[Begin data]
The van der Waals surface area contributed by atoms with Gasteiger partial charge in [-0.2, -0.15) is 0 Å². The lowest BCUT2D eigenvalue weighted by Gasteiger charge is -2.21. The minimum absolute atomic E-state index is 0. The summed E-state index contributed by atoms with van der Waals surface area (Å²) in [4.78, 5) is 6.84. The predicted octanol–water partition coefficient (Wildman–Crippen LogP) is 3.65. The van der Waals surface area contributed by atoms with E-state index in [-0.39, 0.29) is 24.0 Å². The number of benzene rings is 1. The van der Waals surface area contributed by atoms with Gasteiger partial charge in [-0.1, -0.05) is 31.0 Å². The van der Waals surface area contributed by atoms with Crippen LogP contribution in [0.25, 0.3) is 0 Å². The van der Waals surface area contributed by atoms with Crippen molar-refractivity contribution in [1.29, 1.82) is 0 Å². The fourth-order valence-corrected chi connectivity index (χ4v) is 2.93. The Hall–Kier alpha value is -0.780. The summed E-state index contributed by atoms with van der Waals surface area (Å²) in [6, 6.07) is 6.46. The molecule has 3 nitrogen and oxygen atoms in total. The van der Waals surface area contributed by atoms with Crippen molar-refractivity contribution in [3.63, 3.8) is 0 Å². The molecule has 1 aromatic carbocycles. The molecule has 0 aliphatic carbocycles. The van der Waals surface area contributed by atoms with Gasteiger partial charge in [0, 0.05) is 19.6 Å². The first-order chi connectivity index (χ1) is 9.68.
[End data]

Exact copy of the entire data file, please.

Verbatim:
The van der Waals surface area contributed by atoms with Gasteiger partial charge in [-0.2, -0.15) is 0 Å². The lowest BCUT2D eigenvalue weighted by Gasteiger charge is -2.21. The minimum absolute atomic E-state index is 0. The summed E-state index contributed by atoms with van der Waals surface area (Å²) in [4.78, 5) is 6.84. The predicted octanol–water partition coefficient (Wildman–Crippen LogP) is 3.65. The van der Waals surface area contributed by atoms with E-state index in [-0.39, 0.29) is 24.0 Å². The number of benzene rings is 1. The van der Waals surface area contributed by atoms with Gasteiger partial charge in [-0.1, -0.05) is 31.0 Å². The van der Waals surface area contributed by atoms with Crippen LogP contribution in [0.25, 0.3) is 0 Å². The van der Waals surface area contributed by atoms with Crippen molar-refractivity contribution in [1.29, 1.82) is 0 Å². The fourth-order valence-corrected chi connectivity index (χ4v) is 2.93. The Hall–Kier alpha value is -0.780. The summed E-state index contributed by atoms with van der Waals surface area (Å²) in [6, 6.07) is 6.46. The molecule has 3 nitrogen and oxygen atoms in total. The van der Waals surface area contributed by atoms with Crippen molar-refractivity contribution in [3.63, 3.8) is 0 Å². The molecule has 1 aromatic carbocycles. The molecule has 0 aliphatic carbocycles. The van der Waals surface area contributed by atoms with Gasteiger partial charge in [0, 0.05) is 19.6 Å². The first-order chi connectivity index (χ1) is 9.68.